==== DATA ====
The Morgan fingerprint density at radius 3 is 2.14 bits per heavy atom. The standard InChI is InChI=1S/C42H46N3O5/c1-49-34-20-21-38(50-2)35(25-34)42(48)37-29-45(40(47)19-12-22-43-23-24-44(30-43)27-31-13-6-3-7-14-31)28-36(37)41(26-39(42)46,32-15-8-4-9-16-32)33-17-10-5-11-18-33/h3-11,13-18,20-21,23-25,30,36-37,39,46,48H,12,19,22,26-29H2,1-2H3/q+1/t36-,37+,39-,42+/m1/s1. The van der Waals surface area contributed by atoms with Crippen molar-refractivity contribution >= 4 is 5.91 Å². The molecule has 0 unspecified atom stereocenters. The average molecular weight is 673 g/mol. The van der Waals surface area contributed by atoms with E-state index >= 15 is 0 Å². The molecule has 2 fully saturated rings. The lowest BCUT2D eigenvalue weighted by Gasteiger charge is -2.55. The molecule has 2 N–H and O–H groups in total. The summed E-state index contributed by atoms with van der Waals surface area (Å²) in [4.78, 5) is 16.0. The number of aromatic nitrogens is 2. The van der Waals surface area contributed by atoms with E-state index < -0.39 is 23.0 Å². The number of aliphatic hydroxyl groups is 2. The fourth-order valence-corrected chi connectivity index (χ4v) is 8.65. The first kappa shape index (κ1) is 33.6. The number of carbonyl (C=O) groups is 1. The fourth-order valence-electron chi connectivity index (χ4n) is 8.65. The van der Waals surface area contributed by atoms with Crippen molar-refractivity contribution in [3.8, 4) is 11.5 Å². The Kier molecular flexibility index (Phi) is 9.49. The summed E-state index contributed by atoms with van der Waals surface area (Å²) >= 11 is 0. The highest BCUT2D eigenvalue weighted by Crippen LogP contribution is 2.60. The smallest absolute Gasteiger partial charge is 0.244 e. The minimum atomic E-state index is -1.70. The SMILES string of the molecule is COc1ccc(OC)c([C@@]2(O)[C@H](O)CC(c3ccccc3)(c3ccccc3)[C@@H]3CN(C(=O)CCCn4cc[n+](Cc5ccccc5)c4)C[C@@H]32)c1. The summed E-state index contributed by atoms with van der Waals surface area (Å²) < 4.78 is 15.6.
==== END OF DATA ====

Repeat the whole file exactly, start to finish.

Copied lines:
The Morgan fingerprint density at radius 3 is 2.14 bits per heavy atom. The standard InChI is InChI=1S/C42H46N3O5/c1-49-34-20-21-38(50-2)35(25-34)42(48)37-29-45(40(47)19-12-22-43-23-24-44(30-43)27-31-13-6-3-7-14-31)28-36(37)41(26-39(42)46,32-15-8-4-9-16-32)33-17-10-5-11-18-33/h3-11,13-18,20-21,23-25,30,36-37,39,46,48H,12,19,22,26-29H2,1-2H3/q+1/t36-,37+,39-,42+/m1/s1. The van der Waals surface area contributed by atoms with Crippen molar-refractivity contribution >= 4 is 5.91 Å². The molecule has 0 unspecified atom stereocenters. The average molecular weight is 673 g/mol. The van der Waals surface area contributed by atoms with E-state index >= 15 is 0 Å². The molecule has 2 fully saturated rings. The lowest BCUT2D eigenvalue weighted by Gasteiger charge is -2.55. The molecule has 2 N–H and O–H groups in total. The summed E-state index contributed by atoms with van der Waals surface area (Å²) in [4.78, 5) is 16.0. The number of aromatic nitrogens is 2. The van der Waals surface area contributed by atoms with E-state index < -0.39 is 23.0 Å². The number of aliphatic hydroxyl groups is 2. The fourth-order valence-corrected chi connectivity index (χ4v) is 8.65. The first kappa shape index (κ1) is 33.6. The number of carbonyl (C=O) groups is 1. The fourth-order valence-electron chi connectivity index (χ4n) is 8.65. The van der Waals surface area contributed by atoms with Crippen molar-refractivity contribution in [3.8, 4) is 11.5 Å². The Kier molecular flexibility index (Phi) is 9.49. The summed E-state index contributed by atoms with van der Waals surface area (Å²) >= 11 is 0. The highest BCUT2D eigenvalue weighted by Crippen LogP contribution is 2.60. The smallest absolute Gasteiger partial charge is 0.244 e. The minimum atomic E-state index is -1.70. The SMILES string of the molecule is COc1ccc(OC)c([C@@]2(O)[C@H](O)CC(c3ccccc3)(c3ccccc3)[C@@H]3CN(C(=O)CCCn4cc[n+](Cc5ccccc5)c4)C[C@@H]32)c1. The summed E-state index contributed by atoms with van der Waals surface area (Å²) < 4.78 is 15.6.